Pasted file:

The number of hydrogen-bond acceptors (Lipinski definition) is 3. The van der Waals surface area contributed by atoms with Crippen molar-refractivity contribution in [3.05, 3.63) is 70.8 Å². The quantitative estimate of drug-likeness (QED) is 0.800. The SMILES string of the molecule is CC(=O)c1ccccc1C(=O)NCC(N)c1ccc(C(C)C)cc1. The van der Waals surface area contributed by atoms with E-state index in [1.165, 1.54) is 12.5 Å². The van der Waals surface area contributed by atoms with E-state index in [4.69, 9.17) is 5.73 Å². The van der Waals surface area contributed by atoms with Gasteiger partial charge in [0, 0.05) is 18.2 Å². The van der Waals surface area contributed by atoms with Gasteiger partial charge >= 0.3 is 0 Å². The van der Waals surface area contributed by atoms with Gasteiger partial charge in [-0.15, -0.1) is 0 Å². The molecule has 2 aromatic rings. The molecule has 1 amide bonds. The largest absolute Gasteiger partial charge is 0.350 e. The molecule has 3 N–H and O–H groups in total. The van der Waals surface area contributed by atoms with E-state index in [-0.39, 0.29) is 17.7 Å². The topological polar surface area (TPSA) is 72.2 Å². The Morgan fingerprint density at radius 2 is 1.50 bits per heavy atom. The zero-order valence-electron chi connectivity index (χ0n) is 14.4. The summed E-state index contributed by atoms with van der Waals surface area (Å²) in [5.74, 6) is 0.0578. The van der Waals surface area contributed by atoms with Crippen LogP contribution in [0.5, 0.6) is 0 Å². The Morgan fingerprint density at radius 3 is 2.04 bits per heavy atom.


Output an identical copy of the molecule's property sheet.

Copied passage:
The number of hydrogen-bond acceptors (Lipinski definition) is 3. The van der Waals surface area contributed by atoms with Crippen molar-refractivity contribution in [3.05, 3.63) is 70.8 Å². The quantitative estimate of drug-likeness (QED) is 0.800. The SMILES string of the molecule is CC(=O)c1ccccc1C(=O)NCC(N)c1ccc(C(C)C)cc1. The van der Waals surface area contributed by atoms with E-state index in [1.165, 1.54) is 12.5 Å². The van der Waals surface area contributed by atoms with E-state index in [4.69, 9.17) is 5.73 Å². The van der Waals surface area contributed by atoms with Gasteiger partial charge in [0, 0.05) is 18.2 Å². The van der Waals surface area contributed by atoms with Gasteiger partial charge >= 0.3 is 0 Å². The van der Waals surface area contributed by atoms with Gasteiger partial charge in [-0.15, -0.1) is 0 Å². The molecule has 2 aromatic rings. The molecule has 1 amide bonds. The largest absolute Gasteiger partial charge is 0.350 e. The molecule has 3 N–H and O–H groups in total. The van der Waals surface area contributed by atoms with E-state index in [-0.39, 0.29) is 17.7 Å². The topological polar surface area (TPSA) is 72.2 Å². The Morgan fingerprint density at radius 2 is 1.50 bits per heavy atom. The zero-order valence-electron chi connectivity index (χ0n) is 14.4. The summed E-state index contributed by atoms with van der Waals surface area (Å²) in [5.74, 6) is 0.0578. The van der Waals surface area contributed by atoms with Crippen LogP contribution in [0.5, 0.6) is 0 Å². The Morgan fingerprint density at radius 3 is 2.04 bits per heavy atom.